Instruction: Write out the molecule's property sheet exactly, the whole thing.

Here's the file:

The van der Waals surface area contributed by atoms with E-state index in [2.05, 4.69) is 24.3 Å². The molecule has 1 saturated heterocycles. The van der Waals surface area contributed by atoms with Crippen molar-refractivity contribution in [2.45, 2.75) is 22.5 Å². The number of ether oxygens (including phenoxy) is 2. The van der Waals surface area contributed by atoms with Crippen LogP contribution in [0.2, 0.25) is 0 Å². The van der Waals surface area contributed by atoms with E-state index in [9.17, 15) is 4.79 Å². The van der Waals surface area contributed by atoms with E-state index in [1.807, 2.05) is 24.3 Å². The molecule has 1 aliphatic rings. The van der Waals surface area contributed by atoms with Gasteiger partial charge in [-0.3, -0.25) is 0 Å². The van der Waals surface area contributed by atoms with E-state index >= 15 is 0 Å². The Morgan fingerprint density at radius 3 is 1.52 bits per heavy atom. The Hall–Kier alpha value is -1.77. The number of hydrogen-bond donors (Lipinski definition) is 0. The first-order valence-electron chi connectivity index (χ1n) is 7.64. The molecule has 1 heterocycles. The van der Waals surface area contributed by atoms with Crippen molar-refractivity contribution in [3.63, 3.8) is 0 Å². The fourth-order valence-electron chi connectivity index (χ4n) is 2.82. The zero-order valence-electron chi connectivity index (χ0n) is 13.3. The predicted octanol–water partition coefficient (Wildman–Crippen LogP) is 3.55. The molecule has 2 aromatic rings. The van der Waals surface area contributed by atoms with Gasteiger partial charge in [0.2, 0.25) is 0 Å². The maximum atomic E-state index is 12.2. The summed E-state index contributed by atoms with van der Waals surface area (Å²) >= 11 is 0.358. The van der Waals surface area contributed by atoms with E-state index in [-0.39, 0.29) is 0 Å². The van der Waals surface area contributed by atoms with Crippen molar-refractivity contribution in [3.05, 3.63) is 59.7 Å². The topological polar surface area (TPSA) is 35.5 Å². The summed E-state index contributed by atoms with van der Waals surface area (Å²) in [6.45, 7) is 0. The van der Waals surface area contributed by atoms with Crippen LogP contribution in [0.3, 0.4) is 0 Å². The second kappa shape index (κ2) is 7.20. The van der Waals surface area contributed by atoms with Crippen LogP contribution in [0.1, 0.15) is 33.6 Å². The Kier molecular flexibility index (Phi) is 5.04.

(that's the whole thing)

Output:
The van der Waals surface area contributed by atoms with E-state index in [2.05, 4.69) is 24.3 Å². The molecule has 1 saturated heterocycles. The van der Waals surface area contributed by atoms with Crippen molar-refractivity contribution in [2.45, 2.75) is 22.5 Å². The number of ether oxygens (including phenoxy) is 2. The van der Waals surface area contributed by atoms with Crippen LogP contribution in [0.2, 0.25) is 0 Å². The van der Waals surface area contributed by atoms with E-state index in [9.17, 15) is 4.79 Å². The van der Waals surface area contributed by atoms with E-state index in [1.807, 2.05) is 24.3 Å². The molecule has 1 aliphatic rings. The van der Waals surface area contributed by atoms with Gasteiger partial charge in [-0.3, -0.25) is 0 Å². The van der Waals surface area contributed by atoms with E-state index >= 15 is 0 Å². The Morgan fingerprint density at radius 3 is 1.52 bits per heavy atom. The Hall–Kier alpha value is -1.77. The number of hydrogen-bond donors (Lipinski definition) is 0. The first-order valence-electron chi connectivity index (χ1n) is 7.64. The molecule has 1 heterocycles. The van der Waals surface area contributed by atoms with Crippen molar-refractivity contribution in [3.63, 3.8) is 0 Å². The fourth-order valence-electron chi connectivity index (χ4n) is 2.82. The zero-order valence-electron chi connectivity index (χ0n) is 13.3. The predicted octanol–water partition coefficient (Wildman–Crippen LogP) is 3.55. The molecule has 2 aromatic rings. The van der Waals surface area contributed by atoms with Gasteiger partial charge in [0.2, 0.25) is 0 Å². The maximum atomic E-state index is 12.2. The summed E-state index contributed by atoms with van der Waals surface area (Å²) >= 11 is 0.358. The van der Waals surface area contributed by atoms with E-state index in [-0.39, 0.29) is 0 Å². The van der Waals surface area contributed by atoms with Crippen molar-refractivity contribution in [3.05, 3.63) is 59.7 Å². The topological polar surface area (TPSA) is 35.5 Å². The summed E-state index contributed by atoms with van der Waals surface area (Å²) in [6.45, 7) is 0. The van der Waals surface area contributed by atoms with Crippen LogP contribution in [0.3, 0.4) is 0 Å². The second kappa shape index (κ2) is 7.20. The van der Waals surface area contributed by atoms with Crippen LogP contribution in [0.1, 0.15) is 33.6 Å². The Kier molecular flexibility index (Phi) is 5.04.